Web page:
What’s the Deal with Cardio?

While not a favourite pastime for many, cardiovascular exercise should be a central part of everyone’s fitness regime

Credited as being a natural mood booster, calorie burner and promoter of brain health, cardio has recently been hailed as a panacea. With levels of inactivity dramatically rising in our society, it has never been more important to get our hearts pumping faster—how exactly does cardio affect our body…for the better?

Depression & the brain

In addition to releasing mood-boosting endorphins, cardiovascular exercise can also combat depression and improve self-esteem. In a pilot study led by a German university, people with severe depression spent 30 minutes walking on a treadmill for 10 consecutive days. The research concluded there was ‘substantial improvement’ in mood in patients with major depressive disorders in a short time. In addition to this, cardio has been shown to protect against memory difficulty and age-related decline in brain connectivity.

The 3-pronged approach

Every cardio workout should include the following three elements:

Warm-up—it’s essential to warm up for five to 10 minutes before each workout to prepare your cardiovascular system for physical activity and increase blood flow to your muscles.

Conditioning—complete at least 30 minutes of cardio per session to develop your aerobic capacity and increase your heart rate, muscle endurance and depth of breathing.

Cool-down—cool down for 10 minutes after every workout by stretching your muscles. This will allow your heart rate to return to normal.

What is Cardio’s effect on the body?


  • Increases blood flow to the brain, decreasing the chances of stroke.
  • Improves memory and thinking ability.
  • Combats decline in brain functioning with age.
  • Protects against developing Alzheimer’s disease.


  • Increases circulation, leading to clearer and healthier-looking skin.


  • Helps control blood sugar.
  • Improves the ‘good’ cholesterol (high-density lipoprotein) and lowers blood fats.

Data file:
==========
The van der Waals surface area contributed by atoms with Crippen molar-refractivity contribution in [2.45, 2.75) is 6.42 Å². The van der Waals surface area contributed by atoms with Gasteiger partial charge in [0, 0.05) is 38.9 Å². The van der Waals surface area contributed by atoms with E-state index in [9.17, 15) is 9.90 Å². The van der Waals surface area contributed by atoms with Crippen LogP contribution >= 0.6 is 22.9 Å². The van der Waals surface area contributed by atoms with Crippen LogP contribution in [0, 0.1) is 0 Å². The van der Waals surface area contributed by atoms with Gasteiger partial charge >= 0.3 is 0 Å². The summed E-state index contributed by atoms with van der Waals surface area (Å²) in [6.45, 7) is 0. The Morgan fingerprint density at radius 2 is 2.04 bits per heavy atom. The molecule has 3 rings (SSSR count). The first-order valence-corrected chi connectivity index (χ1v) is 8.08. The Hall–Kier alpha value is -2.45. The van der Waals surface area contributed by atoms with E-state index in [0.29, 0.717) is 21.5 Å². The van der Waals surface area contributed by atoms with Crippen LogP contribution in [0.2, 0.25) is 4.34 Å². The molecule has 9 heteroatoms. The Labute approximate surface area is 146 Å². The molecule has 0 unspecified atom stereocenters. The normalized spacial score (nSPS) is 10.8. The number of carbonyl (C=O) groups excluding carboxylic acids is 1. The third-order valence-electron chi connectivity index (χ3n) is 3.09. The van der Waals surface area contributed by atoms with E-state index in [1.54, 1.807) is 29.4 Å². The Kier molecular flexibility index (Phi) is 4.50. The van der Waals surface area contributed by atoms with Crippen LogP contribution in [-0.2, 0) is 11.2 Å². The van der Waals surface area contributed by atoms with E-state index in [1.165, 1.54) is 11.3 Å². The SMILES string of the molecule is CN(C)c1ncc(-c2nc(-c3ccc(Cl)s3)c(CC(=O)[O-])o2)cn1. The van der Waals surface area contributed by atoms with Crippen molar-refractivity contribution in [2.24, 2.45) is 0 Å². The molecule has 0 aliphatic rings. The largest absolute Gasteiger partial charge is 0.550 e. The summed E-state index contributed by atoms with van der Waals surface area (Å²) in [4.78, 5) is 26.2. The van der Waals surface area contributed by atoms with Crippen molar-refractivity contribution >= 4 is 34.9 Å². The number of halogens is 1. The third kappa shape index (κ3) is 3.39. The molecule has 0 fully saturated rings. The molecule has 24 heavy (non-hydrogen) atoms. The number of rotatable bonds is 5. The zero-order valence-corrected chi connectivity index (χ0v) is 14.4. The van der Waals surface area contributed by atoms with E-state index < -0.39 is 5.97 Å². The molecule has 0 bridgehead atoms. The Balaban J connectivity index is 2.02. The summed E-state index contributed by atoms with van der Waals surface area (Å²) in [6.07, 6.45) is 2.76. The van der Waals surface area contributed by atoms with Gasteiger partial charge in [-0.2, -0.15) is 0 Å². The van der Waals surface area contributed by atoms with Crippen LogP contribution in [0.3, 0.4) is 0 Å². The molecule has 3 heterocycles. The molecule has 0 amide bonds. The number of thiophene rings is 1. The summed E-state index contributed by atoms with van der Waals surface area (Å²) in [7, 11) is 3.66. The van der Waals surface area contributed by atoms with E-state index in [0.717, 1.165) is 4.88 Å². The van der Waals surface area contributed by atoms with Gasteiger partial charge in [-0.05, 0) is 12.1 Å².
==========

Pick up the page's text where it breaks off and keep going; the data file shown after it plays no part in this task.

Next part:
• Increases oxygen supply, allowing muscles to work harder.
  • Helps muscles adapt to an increased workload, making regular activities seem easier.


  • Improves blood sugar control, decreasing stress on the pancreas.
  • Reduces risk of developing Type 2 diabetes.


  • Helps decrease demands on the lungs as exercise ability improves.
  • Helps reduce fatigue and shortness of breath in those with chronic  lung problems.


  • Helps individuals maintain a healthy weight by burning more calories throughout the day.
  • Sexual function
  • Decreases the chances of erectile dysfunction in men.
  • Leads to enhanced arousal in women.

Bones & joints

  • Fights osteoporosis and reduces chances of a hip fracture.
  • Helps manage arthritis discomfort and maintain joint range of motion.


It’s important to start slow and check with your doctor before commencing any type of physical activity. If you’re just getting started, focus on simply finding an activity that gets you moving and your heart rate up. Any form of exercise will do—whether that is a bike ride, brisk walk, treadmill session or organised sport. Moderate activity should cause you to breathe faster and work up a sweat. Stop immediately if you experience unusual pain or alarming symptoms.


Guidelines state individuals require this much moderate-intensity cardio exercise 5 days a week or 20-minute vigorous cardio sessions three days a week

Source: American College of Sports Medicine


Men who did this amount of moderate to intense cardio 4 days a week saw an average increase of 5-6% in leg muscle size

Source: Exercise and Sport Science Reviews

This article was originally published in Live to 100 with Dr Hilary Jones. Read the digital edition, here. 

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